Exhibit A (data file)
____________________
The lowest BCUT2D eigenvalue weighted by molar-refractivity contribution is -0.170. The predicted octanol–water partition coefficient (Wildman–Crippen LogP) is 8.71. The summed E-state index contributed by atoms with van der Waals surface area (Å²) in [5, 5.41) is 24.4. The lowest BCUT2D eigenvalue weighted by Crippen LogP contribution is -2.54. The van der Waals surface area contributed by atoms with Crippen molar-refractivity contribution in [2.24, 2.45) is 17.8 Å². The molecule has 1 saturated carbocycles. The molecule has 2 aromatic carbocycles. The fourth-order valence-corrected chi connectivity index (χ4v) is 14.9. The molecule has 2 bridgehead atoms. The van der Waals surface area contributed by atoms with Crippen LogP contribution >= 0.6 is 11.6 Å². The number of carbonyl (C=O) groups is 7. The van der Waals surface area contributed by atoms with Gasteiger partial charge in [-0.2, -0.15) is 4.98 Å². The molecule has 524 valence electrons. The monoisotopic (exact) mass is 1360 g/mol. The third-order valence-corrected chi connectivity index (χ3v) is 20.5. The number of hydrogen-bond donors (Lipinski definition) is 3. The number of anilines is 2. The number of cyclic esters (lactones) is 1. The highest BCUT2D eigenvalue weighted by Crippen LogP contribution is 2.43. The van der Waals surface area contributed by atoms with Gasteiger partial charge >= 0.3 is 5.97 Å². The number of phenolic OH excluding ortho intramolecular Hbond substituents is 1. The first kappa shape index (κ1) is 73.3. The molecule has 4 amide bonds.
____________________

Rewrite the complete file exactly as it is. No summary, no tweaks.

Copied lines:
The lowest BCUT2D eigenvalue weighted by molar-refractivity contribution is -0.170. The predicted octanol–water partition coefficient (Wildman–Crippen LogP) is 8.71. The summed E-state index contributed by atoms with van der Waals surface area (Å²) in [5, 5.41) is 24.4. The lowest BCUT2D eigenvalue weighted by Crippen LogP contribution is -2.54. The van der Waals surface area contributed by atoms with Crippen molar-refractivity contribution in [2.24, 2.45) is 17.8 Å². The molecule has 1 saturated carbocycles. The molecule has 2 aromatic carbocycles. The fourth-order valence-corrected chi connectivity index (χ4v) is 14.9. The molecule has 2 bridgehead atoms. The van der Waals surface area contributed by atoms with Crippen LogP contribution >= 0.6 is 11.6 Å². The number of carbonyl (C=O) groups is 7. The van der Waals surface area contributed by atoms with Gasteiger partial charge in [-0.2, -0.15) is 4.98 Å². The molecule has 524 valence electrons. The monoisotopic (exact) mass is 1360 g/mol. The third-order valence-corrected chi connectivity index (χ3v) is 20.5. The number of hydrogen-bond donors (Lipinski definition) is 3. The number of anilines is 2. The number of cyclic esters (lactones) is 1. The highest BCUT2D eigenvalue weighted by Crippen LogP contribution is 2.43. The van der Waals surface area contributed by atoms with Gasteiger partial charge >= 0.3 is 5.97 Å². The number of phenolic OH excluding ortho intramolecular Hbond substituents is 1. The first kappa shape index (κ1) is 73.3. The molecule has 4 amide bonds.